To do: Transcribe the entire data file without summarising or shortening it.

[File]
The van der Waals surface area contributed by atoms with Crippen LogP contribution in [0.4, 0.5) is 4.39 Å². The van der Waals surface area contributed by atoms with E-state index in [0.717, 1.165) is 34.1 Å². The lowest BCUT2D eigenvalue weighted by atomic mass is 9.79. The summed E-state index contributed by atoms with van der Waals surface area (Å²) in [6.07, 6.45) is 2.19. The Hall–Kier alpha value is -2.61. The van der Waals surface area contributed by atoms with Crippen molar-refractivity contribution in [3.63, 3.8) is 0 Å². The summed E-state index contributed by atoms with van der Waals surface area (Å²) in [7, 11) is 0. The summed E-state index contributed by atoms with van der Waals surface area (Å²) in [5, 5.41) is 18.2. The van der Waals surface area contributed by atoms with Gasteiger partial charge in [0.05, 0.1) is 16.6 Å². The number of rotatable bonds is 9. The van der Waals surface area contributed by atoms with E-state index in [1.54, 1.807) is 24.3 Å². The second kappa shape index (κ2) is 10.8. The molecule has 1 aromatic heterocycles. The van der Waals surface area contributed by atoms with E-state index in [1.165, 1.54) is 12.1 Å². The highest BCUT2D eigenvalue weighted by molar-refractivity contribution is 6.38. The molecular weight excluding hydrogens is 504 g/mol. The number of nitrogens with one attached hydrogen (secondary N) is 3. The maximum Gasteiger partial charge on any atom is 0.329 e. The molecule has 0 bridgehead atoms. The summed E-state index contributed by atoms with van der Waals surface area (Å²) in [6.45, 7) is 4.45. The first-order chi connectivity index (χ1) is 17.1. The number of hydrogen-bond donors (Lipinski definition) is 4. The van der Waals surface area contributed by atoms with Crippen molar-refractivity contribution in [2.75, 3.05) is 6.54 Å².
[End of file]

The van der Waals surface area contributed by atoms with Crippen LogP contribution in [0.4, 0.5) is 4.39 Å². The van der Waals surface area contributed by atoms with E-state index in [0.717, 1.165) is 34.1 Å². The lowest BCUT2D eigenvalue weighted by atomic mass is 9.79. The summed E-state index contributed by atoms with van der Waals surface area (Å²) in [6.07, 6.45) is 2.19. The Hall–Kier alpha value is -2.61. The van der Waals surface area contributed by atoms with Crippen molar-refractivity contribution in [3.63, 3.8) is 0 Å². The summed E-state index contributed by atoms with van der Waals surface area (Å²) in [7, 11) is 0. The summed E-state index contributed by atoms with van der Waals surface area (Å²) in [5, 5.41) is 18.2. The van der Waals surface area contributed by atoms with Gasteiger partial charge in [0.05, 0.1) is 16.6 Å². The number of rotatable bonds is 9. The van der Waals surface area contributed by atoms with E-state index in [1.54, 1.807) is 24.3 Å². The second kappa shape index (κ2) is 10.8. The molecule has 1 aromatic heterocycles. The van der Waals surface area contributed by atoms with E-state index in [1.165, 1.54) is 12.1 Å². The highest BCUT2D eigenvalue weighted by molar-refractivity contribution is 6.38. The molecular weight excluding hydrogens is 504 g/mol. The number of nitrogens with one attached hydrogen (secondary N) is 3. The maximum Gasteiger partial charge on any atom is 0.329 e. The molecule has 0 bridgehead atoms. The summed E-state index contributed by atoms with van der Waals surface area (Å²) in [6.45, 7) is 4.45. The first-order chi connectivity index (χ1) is 17.1. The number of hydrogen-bond donors (Lipinski definition) is 4. The van der Waals surface area contributed by atoms with Crippen molar-refractivity contribution in [2.75, 3.05) is 6.54 Å².